Berlinale-Blogger 2017 My happy Georgia?
Georgia has many stories to tell, and it wants to share them with the world: the films from the former Soviet republic at this year’s edition of the Berlinale are perfect in form and very critical.
Very few people know of Georgia as a film-making country. Despite this, the former Soviet republic has a rich tradition of film, a recognised music culture and one of the most beautiful capitals in the world. All of this comes together in My Happy Family, one of the many strong contributions from Georgia at this year’s edition of the Berlinale. In the film, the teacher Manana leaves her family on her 52nd birthday and moves into her own apartment on the outskirts of Tbilisi. The men sing songs to her and ask for her reasons for leaving, but Manana keeps silent.
The emancipation drama by Nana Ekvtimishvili and Simon Gross shows the difficulties of withdrawing oneself from a superficially well-meaning patriarchy. The subtle production is reminiscent of Otar Ioselliani, the 83-year-old master of Georgian cinema.
Morbid beauty, wonderful humanityThe morbid beauty of Tbilisi, once a junction between the Orient and the Occident, also features in 2+2=22, the new essay film by Heinz Emigholz. His documentation of the Austrian electronic band Kreidler, who are recording their new album in a studio there, merely shows how little the two have in common.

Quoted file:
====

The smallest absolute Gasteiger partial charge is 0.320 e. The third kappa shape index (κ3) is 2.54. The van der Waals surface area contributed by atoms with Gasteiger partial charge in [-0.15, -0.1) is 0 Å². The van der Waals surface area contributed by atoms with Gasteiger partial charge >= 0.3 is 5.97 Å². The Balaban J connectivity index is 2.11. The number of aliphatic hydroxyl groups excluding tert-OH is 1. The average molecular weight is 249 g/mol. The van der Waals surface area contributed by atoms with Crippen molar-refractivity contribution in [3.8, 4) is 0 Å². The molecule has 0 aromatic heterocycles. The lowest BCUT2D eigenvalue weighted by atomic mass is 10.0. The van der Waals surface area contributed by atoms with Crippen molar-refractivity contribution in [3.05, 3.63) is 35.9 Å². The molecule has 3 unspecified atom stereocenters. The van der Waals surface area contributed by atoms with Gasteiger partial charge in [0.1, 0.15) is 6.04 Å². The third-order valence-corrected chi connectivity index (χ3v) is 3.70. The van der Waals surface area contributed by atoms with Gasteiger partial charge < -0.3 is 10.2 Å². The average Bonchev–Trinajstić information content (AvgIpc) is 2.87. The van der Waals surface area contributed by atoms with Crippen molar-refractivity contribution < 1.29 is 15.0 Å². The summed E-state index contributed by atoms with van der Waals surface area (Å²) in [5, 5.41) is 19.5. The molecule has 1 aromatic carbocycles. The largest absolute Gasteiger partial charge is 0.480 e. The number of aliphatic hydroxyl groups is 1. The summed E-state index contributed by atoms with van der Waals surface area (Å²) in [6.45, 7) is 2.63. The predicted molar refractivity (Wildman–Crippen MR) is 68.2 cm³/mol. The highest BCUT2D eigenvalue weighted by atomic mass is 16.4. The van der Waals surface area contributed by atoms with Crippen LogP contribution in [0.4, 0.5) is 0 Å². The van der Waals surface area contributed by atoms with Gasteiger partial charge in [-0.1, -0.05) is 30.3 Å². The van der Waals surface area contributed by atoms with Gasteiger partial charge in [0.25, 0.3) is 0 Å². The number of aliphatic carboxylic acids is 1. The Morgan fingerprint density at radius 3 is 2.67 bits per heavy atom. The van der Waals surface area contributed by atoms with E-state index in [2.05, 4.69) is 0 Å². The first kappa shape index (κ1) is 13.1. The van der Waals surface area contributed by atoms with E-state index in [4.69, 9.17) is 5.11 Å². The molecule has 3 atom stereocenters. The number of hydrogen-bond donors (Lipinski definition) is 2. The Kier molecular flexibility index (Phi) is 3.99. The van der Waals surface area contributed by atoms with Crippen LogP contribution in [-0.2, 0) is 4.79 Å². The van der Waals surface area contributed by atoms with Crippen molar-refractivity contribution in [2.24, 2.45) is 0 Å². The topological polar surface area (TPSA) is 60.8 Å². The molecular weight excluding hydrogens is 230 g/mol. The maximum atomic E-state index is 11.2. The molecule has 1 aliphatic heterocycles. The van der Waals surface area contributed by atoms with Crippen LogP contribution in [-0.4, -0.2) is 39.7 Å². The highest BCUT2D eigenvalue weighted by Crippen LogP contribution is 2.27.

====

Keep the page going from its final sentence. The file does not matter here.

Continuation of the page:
Classical Georgian singing, on the other hand, can be seen in City of the Sun by Rati Oneli. In this documentary about the former industrial centre of Tschiatura, there is no end of singing, dancing and theatre – people have to find something to occupy themselves with, after all. A wonderful humanity comes to life here, in an intimidatingly beautiful industrial landscape with all of its wounds.
Was your life not good enough for you?Finally, Hostages by Revo Gigineishvili delves deeper into the past. This feature film about the aircraft hijacking in Tbilisi in 1983 can rival any western production, and therefore seems to be more of a conventional success. But it is about a national trauma, as the young students’ dream of the freedom to travel ended in a bloodbath. It may not be a coincidence that the survivors have to face the same questions as Manana in My Happy Family: Was your life not good enough for you? You did have all of the privileges!
It is nice to see a country nowadays dealing with its past and present in such a critical manner. Georgia has many stories to tell, and it wants to share them with the world.